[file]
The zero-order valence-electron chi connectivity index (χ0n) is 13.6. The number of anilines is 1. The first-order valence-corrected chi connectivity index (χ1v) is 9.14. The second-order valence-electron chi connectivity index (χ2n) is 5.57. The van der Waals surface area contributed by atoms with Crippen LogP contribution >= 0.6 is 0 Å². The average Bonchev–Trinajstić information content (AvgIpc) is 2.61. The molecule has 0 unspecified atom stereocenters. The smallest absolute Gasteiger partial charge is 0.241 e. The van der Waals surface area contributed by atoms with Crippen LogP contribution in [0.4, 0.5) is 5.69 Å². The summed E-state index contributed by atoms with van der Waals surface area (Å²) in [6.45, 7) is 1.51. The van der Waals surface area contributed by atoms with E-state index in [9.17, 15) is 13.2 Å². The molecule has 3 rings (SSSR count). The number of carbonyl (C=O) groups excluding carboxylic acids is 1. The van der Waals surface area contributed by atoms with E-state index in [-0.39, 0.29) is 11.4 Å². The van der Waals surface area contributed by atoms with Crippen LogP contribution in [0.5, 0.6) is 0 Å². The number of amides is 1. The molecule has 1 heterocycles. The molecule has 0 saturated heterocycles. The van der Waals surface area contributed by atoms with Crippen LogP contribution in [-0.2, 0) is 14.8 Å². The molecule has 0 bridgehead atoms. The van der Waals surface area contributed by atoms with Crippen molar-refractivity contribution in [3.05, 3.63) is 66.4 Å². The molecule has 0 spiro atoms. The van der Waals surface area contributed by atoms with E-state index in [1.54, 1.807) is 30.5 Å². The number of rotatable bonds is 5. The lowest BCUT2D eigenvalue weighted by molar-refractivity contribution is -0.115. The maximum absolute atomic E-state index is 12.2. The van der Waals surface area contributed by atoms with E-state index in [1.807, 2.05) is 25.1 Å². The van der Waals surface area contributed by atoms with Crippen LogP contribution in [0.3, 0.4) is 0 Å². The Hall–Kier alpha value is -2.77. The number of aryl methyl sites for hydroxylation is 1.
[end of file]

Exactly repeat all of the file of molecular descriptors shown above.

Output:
The zero-order valence-electron chi connectivity index (χ0n) is 13.6. The number of anilines is 1. The first-order valence-corrected chi connectivity index (χ1v) is 9.14. The second-order valence-electron chi connectivity index (χ2n) is 5.57. The van der Waals surface area contributed by atoms with Crippen LogP contribution >= 0.6 is 0 Å². The average Bonchev–Trinajstić information content (AvgIpc) is 2.61. The molecule has 0 unspecified atom stereocenters. The smallest absolute Gasteiger partial charge is 0.241 e. The van der Waals surface area contributed by atoms with Crippen LogP contribution in [0.4, 0.5) is 5.69 Å². The summed E-state index contributed by atoms with van der Waals surface area (Å²) in [6.45, 7) is 1.51. The van der Waals surface area contributed by atoms with E-state index in [9.17, 15) is 13.2 Å². The molecule has 3 rings (SSSR count). The number of carbonyl (C=O) groups excluding carboxylic acids is 1. The van der Waals surface area contributed by atoms with E-state index in [-0.39, 0.29) is 11.4 Å². The van der Waals surface area contributed by atoms with Crippen LogP contribution in [0.5, 0.6) is 0 Å². The number of amides is 1. The molecule has 1 heterocycles. The molecule has 0 saturated heterocycles. The van der Waals surface area contributed by atoms with Crippen LogP contribution in [-0.2, 0) is 14.8 Å². The molecule has 0 bridgehead atoms. The van der Waals surface area contributed by atoms with Crippen molar-refractivity contribution in [3.05, 3.63) is 66.4 Å². The molecule has 0 spiro atoms. The van der Waals surface area contributed by atoms with E-state index in [1.54, 1.807) is 30.5 Å². The number of rotatable bonds is 5. The lowest BCUT2D eigenvalue weighted by molar-refractivity contribution is -0.115. The maximum absolute atomic E-state index is 12.2. The van der Waals surface area contributed by atoms with E-state index in [1.807, 2.05) is 25.1 Å². The van der Waals surface area contributed by atoms with Crippen LogP contribution in [0.3, 0.4) is 0 Å². The Hall–Kier alpha value is -2.77. The number of aryl methyl sites for hydroxylation is 1.